On Nov. 3, the entire New Jersey Assembly is up for a vote. Based on results from a new poll, it's likely that many New Jersey voters will choose to sit this election out.

New Jersey Legislature (Tim Larsen, Governor's Office)

A Rutgers-Eagleton Poll released Oct. 27 found that 75 percent of Garden State residents are completely unaware about Tuesday's election.

Not only are residents unaware of next week's election, but their knowledge about the Legislature is also lackluster. In fact, the poll found that only 5 percent could correctly name their own state senators and only 6 percent knew the Assembly is on the ballot this year, with 3 percent mentioning the Legislature in general.

With all but two competitive districts, almost every incumbent is expected to win a new term.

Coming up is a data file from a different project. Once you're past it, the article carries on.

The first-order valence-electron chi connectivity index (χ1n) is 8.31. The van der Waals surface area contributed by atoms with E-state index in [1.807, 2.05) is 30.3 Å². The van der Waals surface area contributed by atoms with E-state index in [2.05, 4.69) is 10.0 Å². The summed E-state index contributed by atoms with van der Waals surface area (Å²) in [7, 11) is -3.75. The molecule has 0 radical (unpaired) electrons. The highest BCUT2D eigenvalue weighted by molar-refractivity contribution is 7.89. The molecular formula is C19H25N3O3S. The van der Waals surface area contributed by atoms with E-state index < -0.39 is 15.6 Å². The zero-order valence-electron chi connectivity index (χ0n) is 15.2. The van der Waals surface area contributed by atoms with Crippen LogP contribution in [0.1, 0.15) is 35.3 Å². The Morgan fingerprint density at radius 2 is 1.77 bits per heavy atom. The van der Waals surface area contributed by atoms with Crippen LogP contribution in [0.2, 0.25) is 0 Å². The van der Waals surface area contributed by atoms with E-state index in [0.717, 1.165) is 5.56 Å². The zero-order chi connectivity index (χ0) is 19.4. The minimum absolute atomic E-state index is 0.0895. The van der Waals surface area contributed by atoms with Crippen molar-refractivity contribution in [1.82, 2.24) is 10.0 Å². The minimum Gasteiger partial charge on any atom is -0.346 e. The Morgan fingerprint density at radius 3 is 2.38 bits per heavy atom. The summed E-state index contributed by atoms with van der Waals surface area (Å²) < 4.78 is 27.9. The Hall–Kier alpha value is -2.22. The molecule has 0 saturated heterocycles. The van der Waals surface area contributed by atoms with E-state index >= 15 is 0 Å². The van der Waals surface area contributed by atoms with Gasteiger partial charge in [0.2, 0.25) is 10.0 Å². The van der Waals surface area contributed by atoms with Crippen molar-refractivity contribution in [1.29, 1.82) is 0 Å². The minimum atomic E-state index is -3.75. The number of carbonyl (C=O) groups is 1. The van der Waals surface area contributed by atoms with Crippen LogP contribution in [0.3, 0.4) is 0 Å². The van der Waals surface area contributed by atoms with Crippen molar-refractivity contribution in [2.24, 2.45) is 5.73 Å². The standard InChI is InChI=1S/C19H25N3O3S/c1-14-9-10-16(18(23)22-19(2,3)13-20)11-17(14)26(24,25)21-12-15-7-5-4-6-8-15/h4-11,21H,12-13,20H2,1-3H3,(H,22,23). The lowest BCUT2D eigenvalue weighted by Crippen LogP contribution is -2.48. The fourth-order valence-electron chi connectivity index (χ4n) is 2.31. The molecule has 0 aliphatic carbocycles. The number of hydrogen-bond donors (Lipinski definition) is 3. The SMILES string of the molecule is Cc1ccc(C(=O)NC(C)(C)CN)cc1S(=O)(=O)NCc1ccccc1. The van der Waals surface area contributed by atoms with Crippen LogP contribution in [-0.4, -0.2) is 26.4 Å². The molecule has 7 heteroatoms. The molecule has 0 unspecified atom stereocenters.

Residents do score a bit better when it comes to knowing which party controls the Legislature. The poll found that half of residents are aware the Democrats are in charge.

What do New Jerseyans think about the Legislature?

The poll found that many have no opinion at all, with 40 percent indicating they have no opinion or are unaware of the state Legislature. Twenty-five percent view the Legislature favorably, with 32 percent having an unfavorable view. Both parties are viewed almost equally by residents.

One in four residents say taxes, the economy and jobs are the most important issues facing the state.

The results reflect the first Eagleton Institute poll conducted 44 years ago in which 85 percent of the respondents did not know about the off-year election in 1971.

Legislative elections historically have poor awareness and low turnout. Republicans have tried to gain traction, but haven't had a lot of success. Gov. Chris Christie, who has been busy running his own presidential campaign, hasn't been in the state long enough to make a difference.

Polls on Tuesday will be open from 6 a.m. to 8 p.m.

The Associated Press contributed to this article.